UPDATE: Gov. Jay Inslee‘s office says estate tax refund checks won’t actually go into the mail until Friday morning, which is when the Revenue Department is back in court on another lawsuit seeking a refund under the Supreme Court’s 2012 ruling. Meantime, Senate and House lawmakers are in talks to seek if they can get a deal done by midnight Thursday.
ORIGINAL POST: With no legal fix immediately in the offing for Washington state’s estate tax, the Department of Revenue is moving ahead and issuing $13 million worth of refunds – plus interest – starting Thursday. The refunds are necessary under a 2012 Supreme Court ruling that in effect left an exemption for certain married couples’ estates. The agency had been waiting for the Legislature to plug the loophole but can wait no longer, and additional refunds are expected in the coming weeks while waiting for lawmakers to act.
Revenue spokesman Mike Gowrylow says the agency has 10 refunds ready to issue under the court’s ruling in the so-called Bracken case. Under current law, any money collected from estates is supposed to go to into K-12 and higher education accounts, which is an earmark the Republican-dominated Majority Coalition Caucus has refused to continue.
If no legislation closing that loophole is passed this year, Revenue has said the state could ultimately lose $160 million in the two-year budget cycle that begins July 1. That is because other couples who were not party to the Bracken estate lawsuit settled by the court could file under the same legal door opened by the court’s ruling – which in effect lets certain estates for married couples avoid the estate tax if they created certain trusts.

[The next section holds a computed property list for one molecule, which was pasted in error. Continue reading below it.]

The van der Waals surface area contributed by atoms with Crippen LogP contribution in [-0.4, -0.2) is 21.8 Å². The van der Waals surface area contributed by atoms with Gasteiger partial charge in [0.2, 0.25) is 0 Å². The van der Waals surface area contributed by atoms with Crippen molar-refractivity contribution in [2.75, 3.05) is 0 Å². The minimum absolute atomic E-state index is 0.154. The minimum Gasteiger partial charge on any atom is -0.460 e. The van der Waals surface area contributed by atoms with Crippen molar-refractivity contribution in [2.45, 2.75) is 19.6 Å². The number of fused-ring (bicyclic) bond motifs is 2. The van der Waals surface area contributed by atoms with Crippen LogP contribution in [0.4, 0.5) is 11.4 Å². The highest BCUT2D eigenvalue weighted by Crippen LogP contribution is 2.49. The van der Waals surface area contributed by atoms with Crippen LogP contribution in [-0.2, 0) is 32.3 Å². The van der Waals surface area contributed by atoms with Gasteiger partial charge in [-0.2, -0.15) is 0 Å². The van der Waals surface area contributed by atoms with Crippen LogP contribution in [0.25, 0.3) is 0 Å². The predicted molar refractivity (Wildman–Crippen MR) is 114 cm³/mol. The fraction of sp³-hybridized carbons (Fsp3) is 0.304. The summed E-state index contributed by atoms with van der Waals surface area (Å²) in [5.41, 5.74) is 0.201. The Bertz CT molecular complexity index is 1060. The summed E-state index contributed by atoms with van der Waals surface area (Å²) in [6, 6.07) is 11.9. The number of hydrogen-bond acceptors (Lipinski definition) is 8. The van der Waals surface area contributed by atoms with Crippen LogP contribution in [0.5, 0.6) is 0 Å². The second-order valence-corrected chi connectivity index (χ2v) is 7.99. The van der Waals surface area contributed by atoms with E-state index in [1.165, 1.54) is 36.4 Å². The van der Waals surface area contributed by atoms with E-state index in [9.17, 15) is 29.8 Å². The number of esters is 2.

But as the House and Senate have locked up over how to put new tax money into public schools, the estate tax has become a policy football – with Republicans in the Senate wanting first to create a larger exemption for wealthy persons’ estates and Democrats such as Gov. Jay Inslee wanting the money raised by the tax to keep going into a public education legacy fund.
Republicans changed their tune on Saturday, saying they have a new estate tax plan that would not create a new $5 million exemption – up from the $2 million exemption on the books today. But they say they want to exempt the share of an estate wrapped up in a family-owned business.
Republican Sen. John Braun of Chehalis says the new goal was a revenue-neutral bill that would also raise the top tax rate from 19 percent to 20 percent. As outlined in legislative documents, Senate Bill 5872 would not longer feed the estate tax revenues into public schools.
Instead it would put the money into social programs – which the Republican-dominated Senate Majority Coalition Caucus is refusing to fund in its base budget.
Among the programs the Senate proposal would fund is: $11.8 million for a judicial information system; money for a Medicare subsidy for certain retired state workers; $10.1 million for a vendor rate increase for child-care providers; nearly $10.3 million for a program providing housing and other “essential needs” for homeless or near homeless populations, money for a computer project related to in-home care providers and to restore about $79 million in administrative cuts the Senate originally thought it could take from state agency budgets; and $3 million for civil legal-aid services that would have been cut.
Gov. Inslee laid into the Senate for seeking to divert the money, and you can watch him talk to reporters here:
After getting a hearing Monday, the Senate’s estate tax proposal died in committee on Tuesday – for a lack of votes to pass it on to the full Senate.